Thursday, 8 October 2015

The Invisible Feast

The annual Feast of Tabernacles - celebrated by thousands in the various spin-offs from the Worldwide Church of God - is now over, and brethren are resuming their regular lives after eight days in attendance at hundreds of feast sites around the world.

What's fascinating this year, for the first time, is the almost complete lack of interest from local media. Usually you could count on at least a couple of stories appearing in the religion pages of newspapers, especially those close to where the feast was being hosted. After all, lots of people arriving in town for a major convention - and one with a funny name at that - is bound to arouse a little curiosity. Or not. Last year was sparse, but the nice folk at the Deseret News at least noticed. This year... almost nothing.

If anyone can provide a link to a story that bucks that trend, please send it in. Could it be that the Churches of God have now finally slipped into terminal irrelevance as far as the rest of the planet is concerned? If so, what does this say about the effectiveness of the media promotions - print, television and web - that the larger splinters throw bucketfuls of tithe dollars at?

UCG Feast site, Last Great Day in Sevierville, TN: did anybody notice?


  1. Maybe the problem is that the ACoGs have moderated their alcohol consumption, but I wouldn't bet on it.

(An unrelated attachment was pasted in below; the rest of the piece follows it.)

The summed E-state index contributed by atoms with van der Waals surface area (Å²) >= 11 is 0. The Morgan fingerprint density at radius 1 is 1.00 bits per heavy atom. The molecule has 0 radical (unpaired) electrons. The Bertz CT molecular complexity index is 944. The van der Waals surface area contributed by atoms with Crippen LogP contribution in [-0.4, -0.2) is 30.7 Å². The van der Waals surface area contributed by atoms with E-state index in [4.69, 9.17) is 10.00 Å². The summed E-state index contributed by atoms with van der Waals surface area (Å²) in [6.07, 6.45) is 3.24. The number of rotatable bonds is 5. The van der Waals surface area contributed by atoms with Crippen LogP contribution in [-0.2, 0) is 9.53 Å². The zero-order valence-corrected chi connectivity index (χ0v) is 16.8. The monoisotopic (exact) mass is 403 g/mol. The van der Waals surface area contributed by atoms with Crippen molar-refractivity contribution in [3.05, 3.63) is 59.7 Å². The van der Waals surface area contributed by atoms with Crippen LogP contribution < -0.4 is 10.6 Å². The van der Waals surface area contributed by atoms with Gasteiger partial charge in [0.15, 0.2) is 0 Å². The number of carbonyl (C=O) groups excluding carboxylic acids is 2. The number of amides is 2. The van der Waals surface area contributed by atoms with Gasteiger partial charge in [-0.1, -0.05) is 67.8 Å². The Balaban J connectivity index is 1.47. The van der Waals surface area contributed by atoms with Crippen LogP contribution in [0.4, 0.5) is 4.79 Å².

2. I recall the FOT observance being very secretive when I first started attending the WCG. Security at the Big Sandy campground was fairly rigorous - deacons and assistants all over the place. All the holyday services were supposed to be private and members only. Then in the Joe Tkach, Sr era there was an attempt to come out of the underbrush. WCG members did charitable things like donate to local food banks and this got a certain amount of media coverage. Charity had previously been banned. If you had any money to give, it was to be given to the WCG. Every dollar that "Save the Children" got was a dollar that HWA didn't get. It was pretty smooth, in a diabolical way, really for Pasadena to make itself the only theologically legitimate target for giving. Thus, they captured and controlled any charitable impulses felt by laymembers to the benefit of Pasadena. Anything ministers preached about love was directed inwardly towards the organiztion. Maybe the Armstrongite splinter groups have once again banned charity and this has resulted in no media coverage.

    -- Neotherm